3 years ago

Impact of MYD88 Mutation Status in Waldenström Macroglobulinemia

Carrie Thompson, Hong Fang, Morie A. Gertz, Ellen McPhail, Angela Dispenzieri, Jonas Paludo, Rebecca L. King, Nelson Leung, Rong He, Robert A. Kyle, Stephen M. Ansell, Martha Q. Lacy, Yi Lin, Wilson I. Gonsalves, Prashant Kapoor, Anne J. Novak, Thomas Habermann, Ronald S. Go, Betsy R. LaPlant, Craig B. Reeder, Taxiarchis Kourelis, Jithma P. Abeykoon, David Dingli, Alese E. Halvorson, Francis K. Buadi, Suzanne Hayman, Thomas E. Witzig, Shaji Kumar, S. Vincent Rajkumar, David Viswanatha
Waldenström macroglobulinemia (WM) is an immunoglobulin M-associated lymphoma, with majority of cases demonstrating MYD88 locus alteration, most commonly, MYD88L265P. Due to low prevalence of the wild-type (WT) MYD88 genotype in WM, clinically-relevant data in this patient-population are sparse, with one study showing nearly a 10-fold increased risk of mortality in this subgroup compared to patients with MYD88L265P mutation. We studied a large cohort of patients with MYD88L265P and MYD88WT WM, evaluated at Mayo Clinic, Rochester, between 1995 and 2016 to specifically assess the impact of these genotypes on clinical course. Of 557 patients, MYD88L265P mutation status, as determined by allele-specific polymerase chain reaction, was known in 219, and 174 (79%) of those exhibited MYD88L265P, 157 of 174 patients had active disease. Of 45 (21%) patients with MYD88WT genotype; 44 had active disease. The estimated median follow-up was 7.0 years; median overall survival was 10.2 years (95% CI: 8.4-16.5) for MYD88L265P vs. 13.9 years (95% CI: 6.4-29.3) for the MYD88WT (p=0.86). The time-to-next therapy from frontline treatment and the presenting features were similar in the two patient-populations. For patients with smoldering WM at diagnosis, the median time-to-progression to active disease was 2.8 years (95% CI: 2.2-3.8) in the MYD88L265P cohort and 1.9 years (95% CI: 0.7-3.1) in the MYD88WT cohort, (p=0.21). MYD88L265P mutation does not appear to be a determinant of outcome, and its presence may not be a disease-defining feature in WM. Our findings warrant external validation, preferably through prospective studies. This article is protected by copyright. All rights reserved.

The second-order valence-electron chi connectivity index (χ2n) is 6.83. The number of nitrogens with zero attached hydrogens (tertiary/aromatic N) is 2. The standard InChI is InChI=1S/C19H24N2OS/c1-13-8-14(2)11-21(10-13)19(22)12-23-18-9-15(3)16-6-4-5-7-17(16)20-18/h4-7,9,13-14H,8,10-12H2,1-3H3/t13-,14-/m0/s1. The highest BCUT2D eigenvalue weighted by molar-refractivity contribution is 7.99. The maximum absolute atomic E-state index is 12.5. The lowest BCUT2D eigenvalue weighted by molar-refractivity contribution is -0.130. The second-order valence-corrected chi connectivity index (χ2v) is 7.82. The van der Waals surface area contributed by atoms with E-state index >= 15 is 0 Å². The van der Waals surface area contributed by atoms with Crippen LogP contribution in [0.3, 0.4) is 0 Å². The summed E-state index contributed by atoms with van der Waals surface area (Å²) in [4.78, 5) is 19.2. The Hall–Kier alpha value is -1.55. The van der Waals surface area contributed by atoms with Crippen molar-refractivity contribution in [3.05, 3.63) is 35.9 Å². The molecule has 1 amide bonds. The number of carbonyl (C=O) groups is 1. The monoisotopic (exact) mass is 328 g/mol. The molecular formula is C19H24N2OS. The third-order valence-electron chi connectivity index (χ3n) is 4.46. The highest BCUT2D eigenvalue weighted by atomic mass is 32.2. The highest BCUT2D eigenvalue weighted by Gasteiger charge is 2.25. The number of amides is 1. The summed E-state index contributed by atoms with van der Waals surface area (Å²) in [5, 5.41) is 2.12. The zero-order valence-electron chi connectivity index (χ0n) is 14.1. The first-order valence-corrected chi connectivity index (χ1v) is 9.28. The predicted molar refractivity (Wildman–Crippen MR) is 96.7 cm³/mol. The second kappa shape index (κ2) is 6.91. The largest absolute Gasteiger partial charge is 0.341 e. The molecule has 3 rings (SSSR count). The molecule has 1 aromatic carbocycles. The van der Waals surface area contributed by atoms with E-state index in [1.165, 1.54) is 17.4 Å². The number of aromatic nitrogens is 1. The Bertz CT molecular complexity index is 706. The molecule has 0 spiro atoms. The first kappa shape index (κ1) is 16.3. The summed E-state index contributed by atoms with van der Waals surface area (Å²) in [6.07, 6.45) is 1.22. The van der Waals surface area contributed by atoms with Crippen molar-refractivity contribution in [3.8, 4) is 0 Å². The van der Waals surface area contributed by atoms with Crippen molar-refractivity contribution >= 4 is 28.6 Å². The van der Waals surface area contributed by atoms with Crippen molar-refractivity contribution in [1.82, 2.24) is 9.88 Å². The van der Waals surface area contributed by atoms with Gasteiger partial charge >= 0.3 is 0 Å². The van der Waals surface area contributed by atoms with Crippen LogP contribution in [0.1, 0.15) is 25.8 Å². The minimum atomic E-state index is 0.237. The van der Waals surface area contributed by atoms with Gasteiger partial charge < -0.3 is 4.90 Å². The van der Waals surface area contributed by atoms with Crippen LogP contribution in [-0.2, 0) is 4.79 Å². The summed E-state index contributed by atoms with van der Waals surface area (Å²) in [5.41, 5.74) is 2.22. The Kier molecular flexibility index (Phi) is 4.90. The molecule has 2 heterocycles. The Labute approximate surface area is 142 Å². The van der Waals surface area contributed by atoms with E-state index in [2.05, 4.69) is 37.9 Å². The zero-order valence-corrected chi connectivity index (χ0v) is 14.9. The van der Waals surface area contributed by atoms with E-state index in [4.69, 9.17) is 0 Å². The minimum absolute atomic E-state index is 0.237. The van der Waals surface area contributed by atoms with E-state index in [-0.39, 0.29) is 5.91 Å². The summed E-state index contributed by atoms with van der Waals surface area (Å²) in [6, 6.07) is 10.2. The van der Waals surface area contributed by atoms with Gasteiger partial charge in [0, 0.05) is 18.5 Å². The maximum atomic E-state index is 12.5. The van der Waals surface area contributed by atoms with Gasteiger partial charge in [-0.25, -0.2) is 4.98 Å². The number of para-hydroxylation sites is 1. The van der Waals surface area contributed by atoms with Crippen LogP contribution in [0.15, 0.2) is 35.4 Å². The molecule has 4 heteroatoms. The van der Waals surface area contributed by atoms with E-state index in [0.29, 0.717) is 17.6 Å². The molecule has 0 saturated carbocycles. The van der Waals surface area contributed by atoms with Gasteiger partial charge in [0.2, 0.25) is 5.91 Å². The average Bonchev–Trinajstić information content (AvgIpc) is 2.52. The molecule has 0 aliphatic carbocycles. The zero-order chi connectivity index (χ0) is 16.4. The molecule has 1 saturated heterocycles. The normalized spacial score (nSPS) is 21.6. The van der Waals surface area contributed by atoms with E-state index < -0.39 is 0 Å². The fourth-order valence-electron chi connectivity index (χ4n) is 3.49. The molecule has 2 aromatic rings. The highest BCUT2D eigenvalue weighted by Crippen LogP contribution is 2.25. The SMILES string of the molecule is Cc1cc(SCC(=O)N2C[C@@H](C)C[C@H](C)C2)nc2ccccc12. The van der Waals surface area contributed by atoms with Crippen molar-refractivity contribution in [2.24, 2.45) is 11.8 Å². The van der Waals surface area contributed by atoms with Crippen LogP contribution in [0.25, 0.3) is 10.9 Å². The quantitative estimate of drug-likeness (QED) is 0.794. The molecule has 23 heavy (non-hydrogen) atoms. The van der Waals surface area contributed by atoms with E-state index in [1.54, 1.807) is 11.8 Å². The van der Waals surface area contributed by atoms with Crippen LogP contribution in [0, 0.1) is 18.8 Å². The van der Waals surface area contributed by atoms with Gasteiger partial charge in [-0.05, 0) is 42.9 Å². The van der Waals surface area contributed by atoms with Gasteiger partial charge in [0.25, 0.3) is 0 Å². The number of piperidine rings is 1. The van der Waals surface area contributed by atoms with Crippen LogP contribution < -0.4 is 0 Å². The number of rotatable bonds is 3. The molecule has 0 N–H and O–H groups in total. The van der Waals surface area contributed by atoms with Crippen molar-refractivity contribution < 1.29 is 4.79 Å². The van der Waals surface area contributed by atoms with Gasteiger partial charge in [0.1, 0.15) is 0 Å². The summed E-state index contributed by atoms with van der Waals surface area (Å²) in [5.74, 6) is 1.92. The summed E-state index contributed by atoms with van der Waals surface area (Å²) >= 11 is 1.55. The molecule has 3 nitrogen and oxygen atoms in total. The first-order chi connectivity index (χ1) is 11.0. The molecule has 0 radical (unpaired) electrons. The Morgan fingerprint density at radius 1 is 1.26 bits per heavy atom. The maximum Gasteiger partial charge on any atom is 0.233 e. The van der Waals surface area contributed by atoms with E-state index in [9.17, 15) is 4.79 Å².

Publisher URL: http://onlinelibrary.wiley.com/resolve/doi

DOI: 10.1002/ajh.24955

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